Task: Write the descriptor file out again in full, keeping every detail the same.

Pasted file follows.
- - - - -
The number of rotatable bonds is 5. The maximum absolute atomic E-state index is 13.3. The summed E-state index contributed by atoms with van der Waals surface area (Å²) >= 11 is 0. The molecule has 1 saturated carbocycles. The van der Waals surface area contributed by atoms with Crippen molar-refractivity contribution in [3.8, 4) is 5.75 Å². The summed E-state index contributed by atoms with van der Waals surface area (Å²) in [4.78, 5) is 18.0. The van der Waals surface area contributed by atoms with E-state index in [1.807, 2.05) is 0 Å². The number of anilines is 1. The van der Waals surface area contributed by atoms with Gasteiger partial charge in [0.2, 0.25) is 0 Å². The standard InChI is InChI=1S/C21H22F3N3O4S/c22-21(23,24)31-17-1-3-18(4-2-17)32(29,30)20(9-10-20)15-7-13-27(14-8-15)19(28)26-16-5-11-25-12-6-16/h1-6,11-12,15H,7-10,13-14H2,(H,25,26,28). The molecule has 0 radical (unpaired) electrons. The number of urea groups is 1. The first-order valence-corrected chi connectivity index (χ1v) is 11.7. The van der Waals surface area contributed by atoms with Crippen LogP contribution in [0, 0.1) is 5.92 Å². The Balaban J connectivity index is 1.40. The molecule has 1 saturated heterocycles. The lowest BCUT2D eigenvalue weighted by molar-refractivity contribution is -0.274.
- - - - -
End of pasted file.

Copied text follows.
The number of rotatable bonds is 5. The maximum absolute atomic E-state index is 13.3. The summed E-state index contributed by atoms with van der Waals surface area (Å²) >= 11 is 0. The molecule has 1 saturated carbocycles. The van der Waals surface area contributed by atoms with Crippen molar-refractivity contribution in [3.8, 4) is 5.75 Å². The summed E-state index contributed by atoms with van der Waals surface area (Å²) in [4.78, 5) is 18.0. The van der Waals surface area contributed by atoms with E-state index in [1.807, 2.05) is 0 Å². The number of anilines is 1. The van der Waals surface area contributed by atoms with Gasteiger partial charge in [0.2, 0.25) is 0 Å². The standard InChI is InChI=1S/C21H22F3N3O4S/c22-21(23,24)31-17-1-3-18(4-2-17)32(29,30)20(9-10-20)15-7-13-27(14-8-15)19(28)26-16-5-11-25-12-6-16/h1-6,11-12,15H,7-10,13-14H2,(H,25,26,28). The molecule has 0 radical (unpaired) electrons. The number of urea groups is 1. The first-order valence-corrected chi connectivity index (χ1v) is 11.7. The van der Waals surface area contributed by atoms with Crippen LogP contribution in [0, 0.1) is 5.92 Å². The Balaban J connectivity index is 1.40. The molecule has 1 saturated heterocycles. The lowest BCUT2D eigenvalue weighted by molar-refractivity contribution is -0.274.